# 50 Ohm Attenuator Calculator

Most RF circuits are designed for 50 ohm impedance. This tool calculates resistor values to build an attenuator that matches this value of impedance.

To use this tool, enter the desired value of dB attenuation. Both input and output impedance is set to a default value of 50 Ω. It can however be changed to any arbitrary value.

The tool computes resistor values in two different configurations:

• Pi Attenuator
• T Attenuator

It also includes tables of values for both types of attenuators.

## Pi Attenuator Formula

R1 = Zo [10dB/20 + 1] / [10dB/20 – 1]

R2 = Zo/2 [10dB/10 – 1] / [10dB/20]

where R1 is the shunt resistor (to ground) and R2 is the series resistor.

Zo = 50 Ω

To build this attenuator you will need

• two shunt resistors – one at the input and the other at the output
• one series resistor

## T Attenuator Formula

R1 = Zo [10dB/20 – 1] / [10dB/20 + 1]

R2 = (2*Zo)*[10dB/20] / [10dB/10 – 1]

where R1 is the series resistor and R2 is the shunt resistor (to ground).

Zo = 50 Ω

To build this attenuator you will need

• two series resistors – one at the input and the other at the output
• one shunt resistor

If the characteristic impedance of the attenuator in a 50 ohm system is not the same, then there will be mismatch loss.

## Background

Resistive attenuator pad types are commonly used in RF circuit design to reduce the signal strength between the input and output of a circuit. An attenuator is a device that reduces the amplitude of a signal, and in the case of resistive attenuator pads, this is achieved by using resistors.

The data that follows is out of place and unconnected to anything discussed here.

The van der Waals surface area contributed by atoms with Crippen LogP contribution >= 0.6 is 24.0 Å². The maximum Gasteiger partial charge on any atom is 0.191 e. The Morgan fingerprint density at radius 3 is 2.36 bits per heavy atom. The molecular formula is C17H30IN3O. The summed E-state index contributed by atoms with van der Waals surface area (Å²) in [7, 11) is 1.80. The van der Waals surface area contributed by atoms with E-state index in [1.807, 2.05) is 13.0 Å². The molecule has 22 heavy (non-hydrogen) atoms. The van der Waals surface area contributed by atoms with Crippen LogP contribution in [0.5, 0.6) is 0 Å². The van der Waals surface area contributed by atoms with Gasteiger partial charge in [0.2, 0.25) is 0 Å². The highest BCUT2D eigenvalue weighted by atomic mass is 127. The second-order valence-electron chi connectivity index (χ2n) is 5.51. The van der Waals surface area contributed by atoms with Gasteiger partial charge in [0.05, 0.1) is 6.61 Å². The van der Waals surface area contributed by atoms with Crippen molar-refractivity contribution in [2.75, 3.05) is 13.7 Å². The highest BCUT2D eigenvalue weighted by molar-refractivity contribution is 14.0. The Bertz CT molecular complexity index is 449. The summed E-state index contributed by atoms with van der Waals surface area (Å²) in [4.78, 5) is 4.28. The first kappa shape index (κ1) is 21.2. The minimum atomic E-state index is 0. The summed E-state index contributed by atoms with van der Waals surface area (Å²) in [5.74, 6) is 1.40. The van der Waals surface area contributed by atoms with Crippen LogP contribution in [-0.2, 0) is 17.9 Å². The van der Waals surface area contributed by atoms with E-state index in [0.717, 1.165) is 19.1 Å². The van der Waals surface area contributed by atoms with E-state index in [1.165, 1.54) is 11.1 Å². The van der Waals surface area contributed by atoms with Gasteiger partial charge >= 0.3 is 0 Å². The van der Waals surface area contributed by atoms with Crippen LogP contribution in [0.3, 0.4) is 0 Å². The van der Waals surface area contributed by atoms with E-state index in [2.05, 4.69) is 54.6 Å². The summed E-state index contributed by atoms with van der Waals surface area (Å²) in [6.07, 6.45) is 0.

There are several types of resistive attenuator pads, including Pi and Tee. These attenuator circuits are designed to match the input and output impedance of the system, ensuring efficient signal transfer.

The characteristic impedance of the resistive attenuator pad is determined by the resistance value used in the circuit. By selecting the appropriate resistance, the desired attenuation level can be achieved.

Tee attenuators shaped like a T consist of two resistors connected in series between the input and output, with a third resistor connected between the junction of the first two resistors and ground.

Pi attenuators shaped like Π, consist of two resistors connected in parallel between the input and output, with a third resistor connected between the junction of the first two resistors.

Purely resistive attenuators, as the name suggests, use only resistors in the circuit to achieve the desired level of attenuation.

## Pi Attenuator Table

Below is a table of resistor values for attenuation values from 1dB to 50 dB. The impedance value is 50 ohm.